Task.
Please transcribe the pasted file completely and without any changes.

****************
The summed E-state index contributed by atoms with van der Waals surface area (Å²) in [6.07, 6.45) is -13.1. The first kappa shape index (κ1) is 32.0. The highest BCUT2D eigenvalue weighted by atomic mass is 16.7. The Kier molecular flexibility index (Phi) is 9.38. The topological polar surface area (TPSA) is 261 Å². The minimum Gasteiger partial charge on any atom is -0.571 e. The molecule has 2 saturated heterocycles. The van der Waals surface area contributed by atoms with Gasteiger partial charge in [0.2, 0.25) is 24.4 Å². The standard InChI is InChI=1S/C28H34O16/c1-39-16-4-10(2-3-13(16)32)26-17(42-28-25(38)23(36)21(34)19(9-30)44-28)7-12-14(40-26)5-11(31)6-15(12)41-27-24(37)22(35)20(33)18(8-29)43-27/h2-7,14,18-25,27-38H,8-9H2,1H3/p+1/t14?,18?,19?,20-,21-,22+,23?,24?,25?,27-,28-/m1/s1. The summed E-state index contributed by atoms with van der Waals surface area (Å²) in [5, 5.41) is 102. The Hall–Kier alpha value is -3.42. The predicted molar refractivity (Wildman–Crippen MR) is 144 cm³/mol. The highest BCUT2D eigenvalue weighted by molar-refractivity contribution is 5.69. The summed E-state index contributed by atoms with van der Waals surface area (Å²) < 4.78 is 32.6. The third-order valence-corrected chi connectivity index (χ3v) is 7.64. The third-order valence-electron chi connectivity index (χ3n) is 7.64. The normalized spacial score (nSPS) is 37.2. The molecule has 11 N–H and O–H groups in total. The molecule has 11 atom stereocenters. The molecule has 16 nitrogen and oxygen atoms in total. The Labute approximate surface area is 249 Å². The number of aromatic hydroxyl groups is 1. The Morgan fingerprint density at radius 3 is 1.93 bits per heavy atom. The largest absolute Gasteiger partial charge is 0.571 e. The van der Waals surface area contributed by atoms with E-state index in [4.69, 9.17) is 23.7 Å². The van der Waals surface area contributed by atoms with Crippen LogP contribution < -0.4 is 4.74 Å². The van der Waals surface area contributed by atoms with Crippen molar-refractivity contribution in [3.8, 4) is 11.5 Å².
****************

The summed E-state index contributed by atoms with van der Waals surface area (Å²) in [6.07, 6.45) is -13.1. The first kappa shape index (κ1) is 32.0. The highest BCUT2D eigenvalue weighted by atomic mass is 16.7. The Kier molecular flexibility index (Phi) is 9.38. The topological polar surface area (TPSA) is 261 Å². The minimum Gasteiger partial charge on any atom is -0.571 e. The molecule has 2 saturated heterocycles. The van der Waals surface area contributed by atoms with Gasteiger partial charge in [0.2, 0.25) is 24.4 Å². The standard InChI is InChI=1S/C28H34O16/c1-39-16-4-10(2-3-13(16)32)26-17(42-28-25(38)23(36)21(34)19(9-30)44-28)7-12-14(40-26)5-11(31)6-15(12)41-27-24(37)22(35)20(33)18(8-29)43-27/h2-7,14,18-25,27-38H,8-9H2,1H3/p+1/t14?,18?,19?,20-,21-,22+,23?,24?,25?,27-,28-/m1/s1. The summed E-state index contributed by atoms with van der Waals surface area (Å²) in [5, 5.41) is 102. The Hall–Kier alpha value is -3.42. The predicted molar refractivity (Wildman–Crippen MR) is 144 cm³/mol. The highest BCUT2D eigenvalue weighted by molar-refractivity contribution is 5.69. The summed E-state index contributed by atoms with van der Waals surface area (Å²) < 4.78 is 32.6. The third-order valence-corrected chi connectivity index (χ3v) is 7.64. The third-order valence-electron chi connectivity index (χ3n) is 7.64. The normalized spacial score (nSPS) is 37.2. The molecule has 11 N–H and O–H groups in total. The molecule has 11 atom stereocenters. The molecule has 16 nitrogen and oxygen atoms in total. The Labute approximate surface area is 249 Å². The number of aromatic hydroxyl groups is 1. The Morgan fingerprint density at radius 3 is 1.93 bits per heavy atom. The largest absolute Gasteiger partial charge is 0.571 e. The van der Waals surface area contributed by atoms with E-state index in [4.69, 9.17) is 23.7 Å². The van der Waals surface area contributed by atoms with Crippen LogP contribution < -0.4 is 4.74 Å². The van der Waals surface area contributed by atoms with Crippen molar-refractivity contribution in [3.8, 4) is 11.5 Å².